US President Donald Trump on Tuesday did not “decertify” Colombia as a partner in his government’s efforts to curb drug trafficking to the United States as he threatened to do last year.
Nevertheless, Trump said “I am deeply concerned that illicit drug crops have expanded over successive years in Colombia, Mexico, and Afghanistan, and are now at record levels” in a memorandum to the Department of State.
While maintaining Colombia on the list of major illicit drug producers and trafficking hubs, the US president did not add Colombia to the short list of countries that refuse cooperation with the Drug Enforcement Administration.
Trump also vowed to “strengthen prevention and treatment efforts in the United States” as urged by Colombia’s former President, Juan Manuel Santos, who urged to rethink global counter-narcotics policies.
Trump’s memorandum was published hours after top US officials met with representatives of the administration of Colombia’s new president, the conservative Ivan Duque.
Duque recently vowed to discontinue a crop substitution program agreed between his predecessor and tens of thousands of coca farming families that was part of a 2016 peace deal with the FARC.
This program, carried out together with the United Nations’ Office on Drugs and Crime sought to curb coca cultivation by facilitating the coca growers with legal crops and investment in infrastructure.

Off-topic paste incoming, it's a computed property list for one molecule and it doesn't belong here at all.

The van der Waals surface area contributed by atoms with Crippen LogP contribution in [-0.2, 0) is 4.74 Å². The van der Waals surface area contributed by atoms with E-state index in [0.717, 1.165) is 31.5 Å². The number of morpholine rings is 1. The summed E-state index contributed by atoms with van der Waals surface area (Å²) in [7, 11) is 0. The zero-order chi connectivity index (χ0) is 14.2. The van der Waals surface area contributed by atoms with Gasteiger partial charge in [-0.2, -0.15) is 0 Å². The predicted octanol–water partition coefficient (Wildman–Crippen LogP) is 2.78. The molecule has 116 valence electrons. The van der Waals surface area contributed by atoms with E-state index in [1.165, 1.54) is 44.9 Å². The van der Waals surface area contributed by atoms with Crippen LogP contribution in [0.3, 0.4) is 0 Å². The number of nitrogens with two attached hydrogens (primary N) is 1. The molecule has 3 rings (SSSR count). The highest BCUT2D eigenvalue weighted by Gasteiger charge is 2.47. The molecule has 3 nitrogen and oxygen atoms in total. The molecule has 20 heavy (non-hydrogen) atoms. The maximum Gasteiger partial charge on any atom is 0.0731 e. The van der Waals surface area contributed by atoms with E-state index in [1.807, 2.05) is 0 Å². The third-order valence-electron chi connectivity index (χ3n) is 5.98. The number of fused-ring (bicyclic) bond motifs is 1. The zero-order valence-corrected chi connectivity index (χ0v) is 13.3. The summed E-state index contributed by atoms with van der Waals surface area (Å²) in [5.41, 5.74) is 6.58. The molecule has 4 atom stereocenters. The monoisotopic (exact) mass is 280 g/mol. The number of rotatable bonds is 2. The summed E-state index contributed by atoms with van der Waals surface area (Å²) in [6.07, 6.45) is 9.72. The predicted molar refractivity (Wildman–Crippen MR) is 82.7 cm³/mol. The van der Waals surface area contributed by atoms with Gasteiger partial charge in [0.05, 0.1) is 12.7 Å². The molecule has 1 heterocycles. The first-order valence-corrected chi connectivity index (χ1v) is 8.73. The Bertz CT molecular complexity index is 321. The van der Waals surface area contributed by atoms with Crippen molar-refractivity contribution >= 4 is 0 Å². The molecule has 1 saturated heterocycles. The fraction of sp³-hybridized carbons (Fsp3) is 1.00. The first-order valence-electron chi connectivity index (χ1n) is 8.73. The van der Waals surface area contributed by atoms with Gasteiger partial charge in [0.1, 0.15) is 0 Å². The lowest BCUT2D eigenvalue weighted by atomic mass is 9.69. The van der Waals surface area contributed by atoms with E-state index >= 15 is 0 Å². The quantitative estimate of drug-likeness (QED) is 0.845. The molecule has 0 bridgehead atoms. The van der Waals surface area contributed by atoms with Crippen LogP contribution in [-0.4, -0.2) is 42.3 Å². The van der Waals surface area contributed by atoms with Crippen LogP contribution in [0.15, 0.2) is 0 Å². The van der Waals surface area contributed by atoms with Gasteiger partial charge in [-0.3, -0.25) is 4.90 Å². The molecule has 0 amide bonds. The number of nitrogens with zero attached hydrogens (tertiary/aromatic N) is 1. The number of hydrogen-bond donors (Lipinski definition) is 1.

With US support and against the advice of the UN and local experts, Duque wants to attempt to forcibly eradicate and aerially fumigate the approximately 190,000 hectares of coca currently being grown in Colombia.
Instead of helping coca growers of whom many live in former FARC territory to join the legal economy, Defense Minister Guillermo Botero vowed to send in the military.
Whether the return to the strategy that hasn’t helped since the 1990s will help curb coca cultivation this time is unlikely.
Colombia is currently estimated to produce seven times as much cocaine as 25 years ago when police, together with US authorities and paramilitary death squads, killed drug lord Pablo Escobar.